A study of the worldwide Olympic bureaucracy's finances concludes there's far more money available for athletes than what they receive, and that they would be best served by the sort of collective-bargaining arrangement that's common in pro leagues.
The study, a collaboration between the Global Athlete advocacy group and the Ryerson University Ted Rogers School of Management in Toronto, said the IOC — the largest and most integral cog in the Olympic system — averages $1.4 billion a year in revenue and spends 4.1% of it on athletes.
Even since the Olympics departed from the amateur-only model on which it was founded, the majority of athletes have been largely dependent on their own sports organizations and national Olympic committees for funding. Lucrative sponsorship deals exist for only a small percentage of top-tier Olympians.
At the same time, the study says, because the IOC receives most of its revenue (91%) from TV and marketing and virtually nothing from donations, its model is more in sync with the NFL, NBA and other pro leagues than the family of nonprofit organizations it is part of.
The study says those pro leagues return between 40% and 60% of their revenues to the players, while the Olympic movement gives back 4.1%, the bulk of which “is mostly through scholarships, grants and awards for successful competition, numbers which athletes cannot negotiate.”
“If the IOC and its affiliates are unwilling or unable to compensate its athletes, collective bargaining will change the face of the Olympic Movement,” the report concluded, while also underscoring athletes' chance to grab a central role in reshaping the movement in the wake of the coronavirus pandemic that has delayed the Tokyo Games by a year.
The IOC called the claim that it spends 4.1% of of its revenue on athletes “just plain wrong.”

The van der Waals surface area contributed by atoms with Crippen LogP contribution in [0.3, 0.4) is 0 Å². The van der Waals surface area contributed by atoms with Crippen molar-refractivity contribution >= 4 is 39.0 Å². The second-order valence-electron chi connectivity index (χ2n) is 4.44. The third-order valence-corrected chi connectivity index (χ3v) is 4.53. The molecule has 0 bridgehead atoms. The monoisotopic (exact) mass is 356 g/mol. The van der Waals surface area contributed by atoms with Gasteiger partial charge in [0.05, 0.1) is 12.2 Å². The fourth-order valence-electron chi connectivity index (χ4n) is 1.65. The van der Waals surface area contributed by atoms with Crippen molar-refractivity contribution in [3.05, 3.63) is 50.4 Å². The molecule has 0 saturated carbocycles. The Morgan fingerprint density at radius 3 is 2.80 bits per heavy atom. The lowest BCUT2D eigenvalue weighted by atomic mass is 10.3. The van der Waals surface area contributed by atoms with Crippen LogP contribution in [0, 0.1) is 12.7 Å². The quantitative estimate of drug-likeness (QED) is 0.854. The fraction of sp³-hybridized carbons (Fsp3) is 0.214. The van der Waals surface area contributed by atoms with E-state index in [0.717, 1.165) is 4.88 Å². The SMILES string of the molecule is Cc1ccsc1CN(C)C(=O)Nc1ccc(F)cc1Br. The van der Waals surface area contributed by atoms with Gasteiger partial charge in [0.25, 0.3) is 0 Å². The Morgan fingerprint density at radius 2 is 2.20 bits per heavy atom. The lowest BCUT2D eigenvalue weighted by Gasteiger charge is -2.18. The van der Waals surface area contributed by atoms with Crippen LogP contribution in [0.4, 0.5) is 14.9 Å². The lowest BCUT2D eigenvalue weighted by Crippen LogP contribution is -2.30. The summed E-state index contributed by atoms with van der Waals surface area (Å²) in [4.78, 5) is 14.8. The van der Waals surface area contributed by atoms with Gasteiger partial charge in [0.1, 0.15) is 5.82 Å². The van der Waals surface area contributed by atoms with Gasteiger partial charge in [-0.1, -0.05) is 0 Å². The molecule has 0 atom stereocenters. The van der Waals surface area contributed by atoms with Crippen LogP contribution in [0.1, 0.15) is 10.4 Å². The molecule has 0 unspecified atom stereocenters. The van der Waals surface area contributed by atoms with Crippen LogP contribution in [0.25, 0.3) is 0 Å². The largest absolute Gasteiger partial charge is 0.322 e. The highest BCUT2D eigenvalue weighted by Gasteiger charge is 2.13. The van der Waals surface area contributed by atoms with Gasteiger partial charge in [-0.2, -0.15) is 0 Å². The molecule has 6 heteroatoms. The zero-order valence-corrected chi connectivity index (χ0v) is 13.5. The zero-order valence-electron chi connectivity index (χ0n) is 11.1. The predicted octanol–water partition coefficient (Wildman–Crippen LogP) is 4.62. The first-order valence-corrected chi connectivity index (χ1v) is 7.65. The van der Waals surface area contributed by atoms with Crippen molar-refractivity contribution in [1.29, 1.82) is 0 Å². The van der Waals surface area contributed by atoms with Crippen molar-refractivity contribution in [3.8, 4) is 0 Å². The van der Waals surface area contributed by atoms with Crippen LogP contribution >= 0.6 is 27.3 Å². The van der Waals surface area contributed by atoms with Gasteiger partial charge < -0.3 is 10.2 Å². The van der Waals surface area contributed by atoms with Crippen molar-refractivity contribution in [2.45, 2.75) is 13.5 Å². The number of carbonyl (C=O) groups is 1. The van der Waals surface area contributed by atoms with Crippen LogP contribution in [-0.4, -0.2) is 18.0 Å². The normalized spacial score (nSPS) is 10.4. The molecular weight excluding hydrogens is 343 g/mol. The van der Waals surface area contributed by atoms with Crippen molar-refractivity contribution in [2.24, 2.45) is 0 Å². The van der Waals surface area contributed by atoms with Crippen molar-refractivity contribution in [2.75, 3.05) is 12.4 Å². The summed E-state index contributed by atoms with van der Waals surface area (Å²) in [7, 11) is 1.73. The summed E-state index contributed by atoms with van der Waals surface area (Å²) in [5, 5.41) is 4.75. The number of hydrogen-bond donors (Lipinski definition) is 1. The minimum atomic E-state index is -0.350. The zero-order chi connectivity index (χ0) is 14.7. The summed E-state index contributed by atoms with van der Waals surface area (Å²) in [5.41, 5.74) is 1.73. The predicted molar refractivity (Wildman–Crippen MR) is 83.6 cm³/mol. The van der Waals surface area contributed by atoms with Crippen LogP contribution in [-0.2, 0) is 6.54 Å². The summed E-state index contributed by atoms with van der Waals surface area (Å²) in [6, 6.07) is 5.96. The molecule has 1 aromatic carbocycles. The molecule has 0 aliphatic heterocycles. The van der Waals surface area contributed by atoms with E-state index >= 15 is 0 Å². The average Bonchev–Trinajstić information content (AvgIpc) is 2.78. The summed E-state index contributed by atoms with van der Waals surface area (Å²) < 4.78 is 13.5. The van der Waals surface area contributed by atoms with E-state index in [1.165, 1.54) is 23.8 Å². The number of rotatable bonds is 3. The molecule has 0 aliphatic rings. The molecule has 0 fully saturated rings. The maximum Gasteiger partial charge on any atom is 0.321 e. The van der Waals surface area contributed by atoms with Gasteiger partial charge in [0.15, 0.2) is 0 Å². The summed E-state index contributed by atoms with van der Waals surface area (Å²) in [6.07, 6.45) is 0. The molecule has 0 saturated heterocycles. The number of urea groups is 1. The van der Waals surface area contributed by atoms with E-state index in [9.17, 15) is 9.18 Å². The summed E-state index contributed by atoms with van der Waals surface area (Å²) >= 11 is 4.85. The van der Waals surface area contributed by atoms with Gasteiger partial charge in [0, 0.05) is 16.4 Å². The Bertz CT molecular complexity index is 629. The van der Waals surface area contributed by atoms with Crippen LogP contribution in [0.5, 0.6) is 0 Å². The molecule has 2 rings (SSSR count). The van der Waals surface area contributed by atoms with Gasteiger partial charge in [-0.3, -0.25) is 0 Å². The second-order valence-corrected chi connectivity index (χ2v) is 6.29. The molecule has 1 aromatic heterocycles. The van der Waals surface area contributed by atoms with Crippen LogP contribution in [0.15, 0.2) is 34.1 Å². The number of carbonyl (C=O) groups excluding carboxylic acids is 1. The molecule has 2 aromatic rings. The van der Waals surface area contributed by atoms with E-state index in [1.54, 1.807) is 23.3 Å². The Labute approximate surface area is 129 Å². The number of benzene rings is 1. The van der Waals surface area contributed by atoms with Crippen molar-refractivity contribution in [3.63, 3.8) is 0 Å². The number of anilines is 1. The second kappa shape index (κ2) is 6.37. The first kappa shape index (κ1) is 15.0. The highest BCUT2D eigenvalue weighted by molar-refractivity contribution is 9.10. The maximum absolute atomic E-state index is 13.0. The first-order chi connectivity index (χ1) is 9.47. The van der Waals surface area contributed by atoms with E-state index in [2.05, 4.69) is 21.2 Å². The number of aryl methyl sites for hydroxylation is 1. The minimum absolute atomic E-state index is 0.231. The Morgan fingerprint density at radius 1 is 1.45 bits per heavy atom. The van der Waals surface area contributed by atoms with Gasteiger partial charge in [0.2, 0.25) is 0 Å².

“It redistributes 90% of all its income generated from the Olympic Games to assist athletes and develop sport worldwide,” the IOC said. “As a result, every day the IOC distributes about $3.4 million around the world to help athletes and sporting organizations.”
As detailed in its annual report, among the areas the IOC sends money to are international sports federations, national Olympic committees and the World Anti-Doping Agency.
The IOC also sends about 28% of its budget to local organizing committees for the Olympics; in 2016 and 2018, that amounted to $1.7 billion, the study said. Without the Olympics there would be no grand stage on which the athletes could perform. That has long been an IOC argument in defending its overall model, as well as Rule 40, which limits the amount of sponsorship-related revenue athletes can generate during the games themselves.
Over recent months, the IOC has allowed countries to relax some of those restrictions, but the study argues athletes would be much better off if Rule 40 was abolished altogether and replaced by collective bargaining.
The study outlined a complex web of Olympic finance and bureaucracy that it says is outdated. It describes a system in which the vast majority of money flows in from broadcasters and sponsors, then filters through hundreds of Olympic-related subsidiaries across the globe before, eventually, a small amount gets to the athletes themselves.
The study estimated the average Canadian athlete in 2013-14 spent about $15,000 more than he or she made in a year.
“If the IOC is truly against the commercial abuse of athletes, it will find a way to pay its athletes back,” the report concluded. “If not, it will be up to the athletes themselves.”
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